Variables: When it comes to creating a marketing budget, a new venture has the widest of possible ranges because it's the most volatile situation for a practice to be in. However, some markets are more competitive than others. If you've done your homework, you know where your service area stands in terms of competition and marketing noise. If competition is light, 20% should be enough to grab a share of the marketplace. If competition is heavy, you need to invest more resources into marketing or you may never really get out of the gate-always wondering what you're doing wrong. Believe me, I've seen this, and the only thing wrong is the scope of reach, a.k.a., too small of a budget.
Helpful Tip 1: Rate your competition level on a scale of 1-10, and use that number to guide your marketing percentage. If your competition level is a 6, go with a 26% marketing budget.
Helpful Tip 2: It's extremely important to make sure you get your name and practice out there as soon as possible. Don't be shy about what percentage to use if you don't even have an income yet; it's vital that you put part of your initial startup capital toward a grand opening campaign. Contact a marketing or mailing list company that can help you figure out how many people there are in your immediate vicinity, and target them with a postcard campaign that contains a few special offers to announce your grand opening and get the phones ringing. Be sure to place your order early enough to hit your list multiple times before the grand opening date! Repetition is crucial.
Bonus Tip: Incorporate DirectMail2.0: New Patient Edition (www.postcardmania.com/go/dm2npe) into your grand opening campaign for an integrated (online and offline) approach that will ensure full market saturation in the area surrounding your list. Here's how it works:
· You select a list of potential patients living in the area around your practice.
· You send postcards to that list so that you're in their mailboxes.
· At the same time, online display ads mirroring your postcard will be shown to the same people as they browse the Internet.
· Also included are mail tracking and call tracking/recording so you know where your calls are coming from, you never miss a call (even if they hang up), and you can review call quality later.
It's an amazing product developed especially for dentists, and only select direct mail providers offer this tool.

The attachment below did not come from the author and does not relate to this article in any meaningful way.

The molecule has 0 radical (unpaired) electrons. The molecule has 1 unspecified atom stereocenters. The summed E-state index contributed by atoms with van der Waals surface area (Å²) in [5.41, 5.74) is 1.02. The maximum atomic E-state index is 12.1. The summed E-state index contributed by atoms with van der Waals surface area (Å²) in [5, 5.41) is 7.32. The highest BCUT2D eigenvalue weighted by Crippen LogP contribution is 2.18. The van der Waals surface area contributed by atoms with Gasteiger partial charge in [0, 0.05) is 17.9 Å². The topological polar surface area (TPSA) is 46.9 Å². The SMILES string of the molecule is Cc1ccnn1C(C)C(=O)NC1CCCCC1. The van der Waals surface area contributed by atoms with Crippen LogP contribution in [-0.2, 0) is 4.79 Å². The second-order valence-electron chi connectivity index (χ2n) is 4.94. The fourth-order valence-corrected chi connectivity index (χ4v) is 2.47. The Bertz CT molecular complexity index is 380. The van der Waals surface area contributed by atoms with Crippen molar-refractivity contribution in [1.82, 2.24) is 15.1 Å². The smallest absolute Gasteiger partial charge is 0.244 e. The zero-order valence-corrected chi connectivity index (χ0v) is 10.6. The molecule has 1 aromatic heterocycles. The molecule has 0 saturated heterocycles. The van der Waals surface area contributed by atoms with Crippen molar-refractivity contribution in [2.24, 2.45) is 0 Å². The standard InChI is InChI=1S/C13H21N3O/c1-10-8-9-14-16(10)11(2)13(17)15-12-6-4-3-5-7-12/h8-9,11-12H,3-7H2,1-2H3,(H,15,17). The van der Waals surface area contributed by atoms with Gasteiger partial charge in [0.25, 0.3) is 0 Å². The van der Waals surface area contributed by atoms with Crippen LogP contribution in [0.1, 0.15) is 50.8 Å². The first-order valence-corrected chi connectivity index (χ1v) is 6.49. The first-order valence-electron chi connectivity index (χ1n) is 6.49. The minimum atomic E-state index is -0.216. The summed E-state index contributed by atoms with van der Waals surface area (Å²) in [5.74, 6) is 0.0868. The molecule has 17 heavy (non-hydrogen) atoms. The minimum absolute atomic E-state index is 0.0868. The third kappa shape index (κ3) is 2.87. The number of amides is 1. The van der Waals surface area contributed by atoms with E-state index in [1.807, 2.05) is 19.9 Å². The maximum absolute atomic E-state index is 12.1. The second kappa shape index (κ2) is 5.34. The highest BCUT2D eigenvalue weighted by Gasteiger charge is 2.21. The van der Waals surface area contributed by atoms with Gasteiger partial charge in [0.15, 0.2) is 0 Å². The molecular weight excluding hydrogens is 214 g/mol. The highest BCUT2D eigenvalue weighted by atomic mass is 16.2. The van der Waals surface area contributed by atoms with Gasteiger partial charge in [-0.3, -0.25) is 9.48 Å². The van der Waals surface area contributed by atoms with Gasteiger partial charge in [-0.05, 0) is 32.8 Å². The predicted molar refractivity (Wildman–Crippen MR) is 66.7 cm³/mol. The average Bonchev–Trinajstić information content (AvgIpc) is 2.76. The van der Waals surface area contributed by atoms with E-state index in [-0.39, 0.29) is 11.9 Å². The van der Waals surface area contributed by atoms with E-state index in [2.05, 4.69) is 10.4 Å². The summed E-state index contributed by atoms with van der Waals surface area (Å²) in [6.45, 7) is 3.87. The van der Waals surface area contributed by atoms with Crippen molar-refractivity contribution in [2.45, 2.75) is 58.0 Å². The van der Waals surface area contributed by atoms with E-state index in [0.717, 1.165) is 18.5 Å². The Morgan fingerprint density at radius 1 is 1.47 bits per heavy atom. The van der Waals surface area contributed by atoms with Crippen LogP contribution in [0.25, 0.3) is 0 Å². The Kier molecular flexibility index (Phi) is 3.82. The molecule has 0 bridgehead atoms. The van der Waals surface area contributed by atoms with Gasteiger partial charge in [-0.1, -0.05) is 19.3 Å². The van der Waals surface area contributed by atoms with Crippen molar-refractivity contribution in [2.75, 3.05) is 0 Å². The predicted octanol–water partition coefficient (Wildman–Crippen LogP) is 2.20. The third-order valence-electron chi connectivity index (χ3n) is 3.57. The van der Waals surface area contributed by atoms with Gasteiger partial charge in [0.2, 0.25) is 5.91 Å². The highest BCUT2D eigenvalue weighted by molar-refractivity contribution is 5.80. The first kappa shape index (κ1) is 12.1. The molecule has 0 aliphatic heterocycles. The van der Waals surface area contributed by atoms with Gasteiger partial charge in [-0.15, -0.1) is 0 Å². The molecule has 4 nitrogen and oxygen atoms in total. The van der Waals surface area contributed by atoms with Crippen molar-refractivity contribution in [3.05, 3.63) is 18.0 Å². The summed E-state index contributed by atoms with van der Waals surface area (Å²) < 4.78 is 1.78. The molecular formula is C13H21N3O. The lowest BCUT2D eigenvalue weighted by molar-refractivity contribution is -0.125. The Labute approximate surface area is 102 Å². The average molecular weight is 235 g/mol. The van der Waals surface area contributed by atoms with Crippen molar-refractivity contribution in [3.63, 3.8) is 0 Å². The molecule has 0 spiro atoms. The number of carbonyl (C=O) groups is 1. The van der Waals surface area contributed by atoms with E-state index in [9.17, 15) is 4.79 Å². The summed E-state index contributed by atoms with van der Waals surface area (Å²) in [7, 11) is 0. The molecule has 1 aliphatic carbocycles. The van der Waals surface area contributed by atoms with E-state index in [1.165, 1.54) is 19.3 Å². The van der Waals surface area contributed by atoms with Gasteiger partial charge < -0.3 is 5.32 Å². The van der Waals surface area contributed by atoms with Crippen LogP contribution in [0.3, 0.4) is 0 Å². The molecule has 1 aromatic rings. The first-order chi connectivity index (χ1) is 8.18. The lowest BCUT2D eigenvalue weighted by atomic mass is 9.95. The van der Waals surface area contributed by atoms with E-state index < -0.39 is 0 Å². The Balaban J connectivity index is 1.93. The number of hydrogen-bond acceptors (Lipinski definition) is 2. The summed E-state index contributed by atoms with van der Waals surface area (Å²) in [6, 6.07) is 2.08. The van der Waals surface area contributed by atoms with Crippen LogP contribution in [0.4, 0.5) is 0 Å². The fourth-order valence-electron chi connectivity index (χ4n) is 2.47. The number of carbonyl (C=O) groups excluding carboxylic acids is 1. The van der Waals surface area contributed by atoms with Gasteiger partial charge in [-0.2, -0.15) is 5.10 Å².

Believe me; I know this seems like a lot of money. Obviously, never make a decision that will put the financial viability of your practice in jeopardy. But keep in mind that the time your practice spends in the startup/new launch phase is a mere season compared to what you will achieve in the long run. Once you're at a sustainable revenue level, you can potentially lower this percentage. Considering what you spent to become a dentist, it's really not that much.
There you have it. If you want to continue brainstorming, visit postcardmania.com/dentaldesigns to see postcard design ideas and request free samples. And don't forget—as a Dental Economics reader, you are entitled to 5,000 free dental postcards, printed by PostcardMania, as well as free samples of postcards that are working right now for other dental practices. Redeem online or call (844) 269-1836 today—free marketing advice for your practice is also included!
1. Advertising Budget. www.inc.com, http://www.inc.com/encyclopedia/advertising-budget.html.
2. Caron Beesley. How to Build and Use a Business Budget That's Useful All Year Long. www.sba.com. https://www.sba.gov/blogs/how-build-and-use-business-budget-thats-useful-all-year-long
3. George Boykin. What Percentage of Gross Revenue Should Be Used for Marketing & Advertising? smallbusiness.chron.com. http://smallbusiness.chron.com/percentage-gross-revenue-should-used-marketing-advertising-55928.html
Joy Gendusa is the founder and CEO of PostcardMania. Using just postcards, a phone ,and a computer, Joy built PostcardMania from a one-person startup into an industry leader serving 65,000 clients-including 4,000 dentists! Need help figuring out your new practice budget? Call one of our dental marketing consultants at (844) 269-1836, email Joy at email@example.com, or visit www.postcardmania.com/newpractice.